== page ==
Eat with the locals
The Strip has some of the best food in the world, and with the amount of money flowing through that street, it’s easy to see why. I’ve had some world-class meals here, but if you want to get a taste of local Vegas food, be sure to wander off the beaten path and try some of these places:
Here are even more affordable and delicious restaurants in Las Vegas.
Head downtown to Fremont Street
The glitz, the lights, and the high prices of the Strip are all a far-off land compared to downtown Vegas. Here you’ll find sketchy bars, sad casinos, cheap drinks, and more of a New Orleans Bourbon Street vibe. It’s a great area for entertainment, people watching, cheap slots, cheaper drinks, and a more laid-back atmosphere. Be sure to also check out the Golden Nugget, where you can see the shark tank.
There are many golf courses in Vegas, including Shadow Creek, one of the best in the world. If you aren’t a member of any local clubs, many of the casinos can arrange day passes.
Visit the Neon Museum
This outdoor lot is loaded with the huge signs that once beckoned you into casinos like the Silver Slipper, Stardust, and El Cortez. Now this casino graveyard lets you explore the city’s sinful past. The museum recently expanded and now features more signs, a park, and guided tours of their collection. It’s pretty cool wandering through these old signs, learning the history of the city as you go, and getting a different perspective on Vegas.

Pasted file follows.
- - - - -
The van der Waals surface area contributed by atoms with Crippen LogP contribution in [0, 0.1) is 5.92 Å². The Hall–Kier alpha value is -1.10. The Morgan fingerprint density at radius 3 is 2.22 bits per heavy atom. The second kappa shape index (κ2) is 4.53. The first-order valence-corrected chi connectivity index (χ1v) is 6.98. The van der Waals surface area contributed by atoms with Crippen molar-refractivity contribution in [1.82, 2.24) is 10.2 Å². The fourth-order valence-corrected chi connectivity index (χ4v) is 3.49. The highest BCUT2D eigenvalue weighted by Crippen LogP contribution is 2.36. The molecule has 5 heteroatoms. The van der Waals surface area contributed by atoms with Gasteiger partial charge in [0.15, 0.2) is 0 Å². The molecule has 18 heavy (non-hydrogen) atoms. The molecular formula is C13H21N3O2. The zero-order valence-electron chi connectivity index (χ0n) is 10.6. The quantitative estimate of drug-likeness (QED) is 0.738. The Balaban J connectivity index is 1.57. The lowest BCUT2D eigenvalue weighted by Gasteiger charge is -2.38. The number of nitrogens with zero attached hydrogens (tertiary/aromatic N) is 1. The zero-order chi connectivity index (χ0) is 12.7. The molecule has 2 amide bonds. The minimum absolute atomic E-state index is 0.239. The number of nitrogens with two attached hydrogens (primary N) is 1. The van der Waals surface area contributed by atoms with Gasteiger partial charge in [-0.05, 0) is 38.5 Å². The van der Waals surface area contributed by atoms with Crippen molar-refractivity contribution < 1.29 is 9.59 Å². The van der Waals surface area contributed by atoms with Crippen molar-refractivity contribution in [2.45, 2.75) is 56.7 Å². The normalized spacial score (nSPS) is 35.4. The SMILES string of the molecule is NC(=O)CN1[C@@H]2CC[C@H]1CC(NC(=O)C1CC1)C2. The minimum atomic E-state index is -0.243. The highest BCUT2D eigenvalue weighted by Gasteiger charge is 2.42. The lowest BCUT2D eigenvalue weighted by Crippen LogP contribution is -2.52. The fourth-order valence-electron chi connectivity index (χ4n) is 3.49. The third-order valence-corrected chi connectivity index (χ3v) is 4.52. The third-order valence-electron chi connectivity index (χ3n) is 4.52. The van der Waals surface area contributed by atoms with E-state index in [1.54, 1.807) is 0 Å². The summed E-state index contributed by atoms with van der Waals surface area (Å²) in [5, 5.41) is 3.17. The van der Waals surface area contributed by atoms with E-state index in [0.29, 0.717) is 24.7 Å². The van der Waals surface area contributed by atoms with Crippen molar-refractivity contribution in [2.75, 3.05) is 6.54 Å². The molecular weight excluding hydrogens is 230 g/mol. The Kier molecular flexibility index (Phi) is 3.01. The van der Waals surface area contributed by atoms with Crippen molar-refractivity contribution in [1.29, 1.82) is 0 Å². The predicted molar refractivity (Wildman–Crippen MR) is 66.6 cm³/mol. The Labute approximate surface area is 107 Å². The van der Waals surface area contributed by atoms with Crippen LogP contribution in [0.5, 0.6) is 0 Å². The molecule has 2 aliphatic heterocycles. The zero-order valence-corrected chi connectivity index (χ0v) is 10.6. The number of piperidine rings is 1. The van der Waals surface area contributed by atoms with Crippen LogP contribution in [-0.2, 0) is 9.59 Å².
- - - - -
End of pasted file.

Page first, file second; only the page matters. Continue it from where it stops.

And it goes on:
Relive the Past at Bonnie Springs
Pure tourist cheese (but that can be fun), Bonnie Springs Ranch is a former mining town that is now a “ghost town” where you can experience life in the Old West, ride horses, and watch reenacted gunfights.
Have fun at Lake Mead
The lake that Hoover Dam built features any kind of water-based activity you can think of, and a visit here is a great way to enjoy some time on the water without having to jockey for pool space from some drunk college kids. You can organize a lot of activities with the help of guest services at the casino, but for cheaper prices, search online or walk into the tour shops along the Strip.
Get Artistic at First Friday
On the first Friday of every month, the downtown area fills up with exhibits and displays from local artists during First Friday. It’s free and a great way to get a sense of the local art scene as well as mix with locals. Be sure to also check out Arts District 18b, the arts center of Las Vegas, which is home to cool bars, shops, galleries, and more.
It’s easy to focus on Las Vegas as the bright and glitzy casinos and resorts that line and surround the main boulevard. After all, that’s what most people see in the ads; everything else is simply an afterthought. But I always find that there’s far more to Vegas than the casinos of the Strip—there’s food, good shows, entertainment, and plenty of nature activities. It’s not all slot machines and meals. If you let that image stop you, you miss out on a dynamic and ever-changing city surrounded by beautiful desert landscapes.
For more on visiting Vegas and saving money, read these other articles on the blog:
? An In-Depth Guide to the Strip Casinos
? How to Be a High Roller in Vegas on a Low Roller Budget
? Affordable and Delicious Restaurants in Las Vegas